"The number of available simple signs utilising straight vertical or horizontal lines is extremely limited, like the number of available colours, and there is an obvious danger that their availability for the purpose of indicating commercial origin would be unduly restricted if vertical or horizontal straight lines were treated as inherently distinctive."
Consequently, the EUTM was held to lack inherent distinctiveness. The EUTM Proprietor also failed with its claim that the three-striped mark had acquired distinctiveness through use based on Article 7(3) EUTMR. Despite the 12,000 pages of evidence filed by the EUTM Proprietor, the CD saw "no basis on which to conclude that the contested mark is recognised as the EUTM proprietor's trade mark in the internal market of 500 million people".
This view has now been confirmed by the Second Board of Appeal (BoA) of the EUIPO, dismissing the EUTM Proprietor's appeal. The BoA did not comment in detail on the EUTM's inherent distinctiveness, since the EUTM Proprietor had apparently not disputed that part of the CD's decision. As regards acquired distinctiveness, the BoA largely agreed with the conclusion of the CD.
In the BoA's view, many exhibits provided by the EUTM Proprietor to prove use of the EUTM were of "doubtful value", because they did not show the mark in its registered form, nor in a mere variation of that form without altering its distinctive character. By way of example, the product depicted below on the left was found to bear "two not three parallel black (or dark) stripes against a white (or lighter coloured) background" (an argument which will be familiar to fans of the three-striped saga). Interestingly, the BoA found that, in the case of the product on the right, "the three stripes are a thick white against a dark background, the mirror image of the mark as registered".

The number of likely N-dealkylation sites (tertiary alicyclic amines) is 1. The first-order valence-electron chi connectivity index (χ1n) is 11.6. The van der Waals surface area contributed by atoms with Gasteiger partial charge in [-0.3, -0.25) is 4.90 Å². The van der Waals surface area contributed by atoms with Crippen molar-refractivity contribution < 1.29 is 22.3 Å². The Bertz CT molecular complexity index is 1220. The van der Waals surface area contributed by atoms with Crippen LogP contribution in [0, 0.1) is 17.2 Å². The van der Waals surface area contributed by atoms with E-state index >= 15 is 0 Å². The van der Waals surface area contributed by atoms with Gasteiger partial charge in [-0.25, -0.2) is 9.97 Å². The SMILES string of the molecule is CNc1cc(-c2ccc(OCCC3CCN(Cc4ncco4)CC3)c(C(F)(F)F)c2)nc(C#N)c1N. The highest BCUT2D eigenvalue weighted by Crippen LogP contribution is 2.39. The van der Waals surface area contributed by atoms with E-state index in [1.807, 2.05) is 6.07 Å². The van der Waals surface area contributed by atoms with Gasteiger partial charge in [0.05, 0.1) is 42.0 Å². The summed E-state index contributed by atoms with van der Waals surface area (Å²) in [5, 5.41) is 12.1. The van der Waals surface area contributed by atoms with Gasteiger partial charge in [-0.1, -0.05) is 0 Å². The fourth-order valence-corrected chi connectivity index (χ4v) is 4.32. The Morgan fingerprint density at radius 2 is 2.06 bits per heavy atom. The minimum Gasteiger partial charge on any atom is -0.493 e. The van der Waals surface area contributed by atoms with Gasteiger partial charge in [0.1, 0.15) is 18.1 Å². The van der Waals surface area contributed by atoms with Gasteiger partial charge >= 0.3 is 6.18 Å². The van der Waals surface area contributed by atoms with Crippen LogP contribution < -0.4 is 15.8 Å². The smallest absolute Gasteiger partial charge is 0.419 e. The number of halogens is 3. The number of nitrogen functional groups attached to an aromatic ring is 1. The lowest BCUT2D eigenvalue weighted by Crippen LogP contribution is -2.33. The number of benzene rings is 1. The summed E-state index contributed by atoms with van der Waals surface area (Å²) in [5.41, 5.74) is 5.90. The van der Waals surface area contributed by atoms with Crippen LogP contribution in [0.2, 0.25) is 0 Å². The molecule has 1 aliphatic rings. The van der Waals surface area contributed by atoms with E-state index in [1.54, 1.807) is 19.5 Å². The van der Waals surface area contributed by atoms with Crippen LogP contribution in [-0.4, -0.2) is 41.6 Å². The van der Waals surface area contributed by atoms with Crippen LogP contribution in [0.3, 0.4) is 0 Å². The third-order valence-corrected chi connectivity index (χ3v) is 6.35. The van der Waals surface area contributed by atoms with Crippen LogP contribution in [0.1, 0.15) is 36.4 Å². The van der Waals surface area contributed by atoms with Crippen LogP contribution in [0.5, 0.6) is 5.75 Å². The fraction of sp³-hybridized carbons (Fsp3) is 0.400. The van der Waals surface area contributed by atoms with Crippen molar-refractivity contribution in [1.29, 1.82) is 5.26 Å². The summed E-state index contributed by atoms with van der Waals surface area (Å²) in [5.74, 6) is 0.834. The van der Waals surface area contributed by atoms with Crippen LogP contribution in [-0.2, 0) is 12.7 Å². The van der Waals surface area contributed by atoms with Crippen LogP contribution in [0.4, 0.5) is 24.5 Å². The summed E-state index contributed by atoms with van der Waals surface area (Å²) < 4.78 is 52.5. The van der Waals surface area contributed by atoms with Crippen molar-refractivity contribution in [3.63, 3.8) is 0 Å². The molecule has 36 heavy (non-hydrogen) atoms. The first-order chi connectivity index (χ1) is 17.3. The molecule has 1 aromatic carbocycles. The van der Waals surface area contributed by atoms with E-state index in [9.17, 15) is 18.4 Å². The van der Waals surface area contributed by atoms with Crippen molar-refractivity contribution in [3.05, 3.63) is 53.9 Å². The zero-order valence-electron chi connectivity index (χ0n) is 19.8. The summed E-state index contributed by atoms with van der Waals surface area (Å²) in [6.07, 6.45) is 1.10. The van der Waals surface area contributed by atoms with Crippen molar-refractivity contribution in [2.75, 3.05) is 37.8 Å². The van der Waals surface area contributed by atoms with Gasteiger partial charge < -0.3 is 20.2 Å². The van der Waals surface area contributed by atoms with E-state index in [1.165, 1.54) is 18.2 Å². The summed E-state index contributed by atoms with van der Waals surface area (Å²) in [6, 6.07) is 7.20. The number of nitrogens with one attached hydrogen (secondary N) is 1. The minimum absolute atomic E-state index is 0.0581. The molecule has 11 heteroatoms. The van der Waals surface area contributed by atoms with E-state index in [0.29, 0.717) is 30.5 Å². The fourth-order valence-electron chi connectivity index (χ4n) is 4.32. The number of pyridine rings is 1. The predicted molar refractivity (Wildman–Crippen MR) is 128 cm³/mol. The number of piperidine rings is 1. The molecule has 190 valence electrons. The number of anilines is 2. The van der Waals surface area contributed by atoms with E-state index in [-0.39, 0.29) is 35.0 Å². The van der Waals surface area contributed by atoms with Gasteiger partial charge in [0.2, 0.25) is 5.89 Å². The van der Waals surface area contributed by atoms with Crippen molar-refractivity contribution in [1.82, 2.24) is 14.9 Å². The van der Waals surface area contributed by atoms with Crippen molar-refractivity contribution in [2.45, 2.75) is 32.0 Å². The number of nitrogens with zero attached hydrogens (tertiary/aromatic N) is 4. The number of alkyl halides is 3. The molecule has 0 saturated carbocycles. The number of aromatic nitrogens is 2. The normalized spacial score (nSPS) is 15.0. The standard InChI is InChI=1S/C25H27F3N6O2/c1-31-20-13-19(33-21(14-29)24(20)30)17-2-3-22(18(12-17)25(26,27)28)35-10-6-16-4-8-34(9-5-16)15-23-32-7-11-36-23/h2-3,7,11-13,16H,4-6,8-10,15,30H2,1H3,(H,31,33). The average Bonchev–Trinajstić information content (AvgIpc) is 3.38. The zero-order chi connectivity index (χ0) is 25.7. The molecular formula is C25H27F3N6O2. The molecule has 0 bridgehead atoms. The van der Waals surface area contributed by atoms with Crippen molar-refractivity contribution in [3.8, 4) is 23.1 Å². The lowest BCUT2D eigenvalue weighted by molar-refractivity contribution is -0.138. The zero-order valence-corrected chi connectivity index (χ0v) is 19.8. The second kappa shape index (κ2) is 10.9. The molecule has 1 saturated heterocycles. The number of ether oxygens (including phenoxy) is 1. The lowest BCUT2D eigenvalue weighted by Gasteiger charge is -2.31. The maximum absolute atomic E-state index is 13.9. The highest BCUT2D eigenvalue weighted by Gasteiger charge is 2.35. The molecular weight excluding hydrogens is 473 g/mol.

(Any feedback from readers explaining why the number of black and white stripes should be treated differently in the two examples above would be welcome.)
However that may be, as regards several market surveys submitted by the EUTM Proprietor, the BoA found that the results of these surveys did not serve to establish acquired distinctiveness either. For instance, one of the surveys had little value, because it invited subjects to "mentally associate a picture of a shoe bearing three stripes (one of the EUTM proprietor's marks, but not the mark at issue) with the Adidas brand." Another survey merely found a significant association between phrases such as "three stripes" and Adidas. Since this survey was not based on any visual appreciation of the Contested Mark, its value was uncertain. In conclusion, nothing was known about how intensive, geographically widespread and long-standing use of the mark has been. The BoA held that the decision of the CD had to be upheld and the EUTM declared invalid.